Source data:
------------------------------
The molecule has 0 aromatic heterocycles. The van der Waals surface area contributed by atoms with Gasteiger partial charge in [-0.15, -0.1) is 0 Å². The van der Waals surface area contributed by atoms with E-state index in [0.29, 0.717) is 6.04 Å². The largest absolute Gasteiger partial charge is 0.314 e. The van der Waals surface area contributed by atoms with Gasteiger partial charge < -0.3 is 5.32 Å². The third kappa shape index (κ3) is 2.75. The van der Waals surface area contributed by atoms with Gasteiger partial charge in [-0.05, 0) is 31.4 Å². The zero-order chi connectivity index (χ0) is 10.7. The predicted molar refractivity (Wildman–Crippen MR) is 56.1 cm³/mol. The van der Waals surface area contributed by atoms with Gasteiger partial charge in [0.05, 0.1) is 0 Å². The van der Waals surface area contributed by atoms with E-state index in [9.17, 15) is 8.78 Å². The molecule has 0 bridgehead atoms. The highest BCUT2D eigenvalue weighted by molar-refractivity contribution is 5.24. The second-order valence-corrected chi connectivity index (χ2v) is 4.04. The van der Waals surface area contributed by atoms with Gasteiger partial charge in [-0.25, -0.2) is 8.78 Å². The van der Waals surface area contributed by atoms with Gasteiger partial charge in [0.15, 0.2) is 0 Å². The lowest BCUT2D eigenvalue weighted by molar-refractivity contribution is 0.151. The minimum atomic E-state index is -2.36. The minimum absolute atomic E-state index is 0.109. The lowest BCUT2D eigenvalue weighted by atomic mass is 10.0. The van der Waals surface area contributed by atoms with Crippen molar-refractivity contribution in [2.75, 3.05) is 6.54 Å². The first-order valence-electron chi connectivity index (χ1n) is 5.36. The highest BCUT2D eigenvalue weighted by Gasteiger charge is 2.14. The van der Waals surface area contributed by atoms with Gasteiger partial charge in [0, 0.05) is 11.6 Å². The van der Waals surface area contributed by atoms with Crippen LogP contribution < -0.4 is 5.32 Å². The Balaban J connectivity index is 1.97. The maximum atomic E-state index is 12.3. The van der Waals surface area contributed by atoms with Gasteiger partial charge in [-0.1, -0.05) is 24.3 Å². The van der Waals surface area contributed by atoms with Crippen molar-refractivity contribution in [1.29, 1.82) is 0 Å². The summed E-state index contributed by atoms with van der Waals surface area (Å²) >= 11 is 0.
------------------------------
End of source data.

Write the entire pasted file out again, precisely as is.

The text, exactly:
The molecule has 0 aromatic heterocycles. The van der Waals surface area contributed by atoms with Gasteiger partial charge in [-0.15, -0.1) is 0 Å². The van der Waals surface area contributed by atoms with E-state index in [0.29, 0.717) is 6.04 Å². The largest absolute Gasteiger partial charge is 0.314 e. The van der Waals surface area contributed by atoms with Gasteiger partial charge < -0.3 is 5.32 Å². The third kappa shape index (κ3) is 2.75. The van der Waals surface area contributed by atoms with Gasteiger partial charge in [-0.05, 0) is 31.4 Å². The zero-order chi connectivity index (χ0) is 10.7. The predicted molar refractivity (Wildman–Crippen MR) is 56.1 cm³/mol. The van der Waals surface area contributed by atoms with Gasteiger partial charge in [0.05, 0.1) is 0 Å². The van der Waals surface area contributed by atoms with E-state index in [9.17, 15) is 8.78 Å². The molecule has 0 bridgehead atoms. The highest BCUT2D eigenvalue weighted by molar-refractivity contribution is 5.24. The second-order valence-corrected chi connectivity index (χ2v) is 4.04. The van der Waals surface area contributed by atoms with Gasteiger partial charge in [-0.25, -0.2) is 8.78 Å². The van der Waals surface area contributed by atoms with Gasteiger partial charge in [0.15, 0.2) is 0 Å². The lowest BCUT2D eigenvalue weighted by molar-refractivity contribution is 0.151. The minimum atomic E-state index is -2.36. The minimum absolute atomic E-state index is 0.109. The lowest BCUT2D eigenvalue weighted by atomic mass is 10.0. The van der Waals surface area contributed by atoms with Crippen molar-refractivity contribution in [2.75, 3.05) is 6.54 Å². The first-order valence-electron chi connectivity index (χ1n) is 5.36. The highest BCUT2D eigenvalue weighted by Gasteiger charge is 2.14. The van der Waals surface area contributed by atoms with Gasteiger partial charge in [0, 0.05) is 11.6 Å². The van der Waals surface area contributed by atoms with Crippen LogP contribution < -0.4 is 5.32 Å². The Balaban J connectivity index is 1.97. The maximum atomic E-state index is 12.3. The van der Waals surface area contributed by atoms with Gasteiger partial charge in [-0.1, -0.05) is 24.3 Å². The van der Waals surface area contributed by atoms with Crippen molar-refractivity contribution in [1.29, 1.82) is 0 Å². The summed E-state index contributed by atoms with van der Waals surface area (Å²) >= 11 is 0.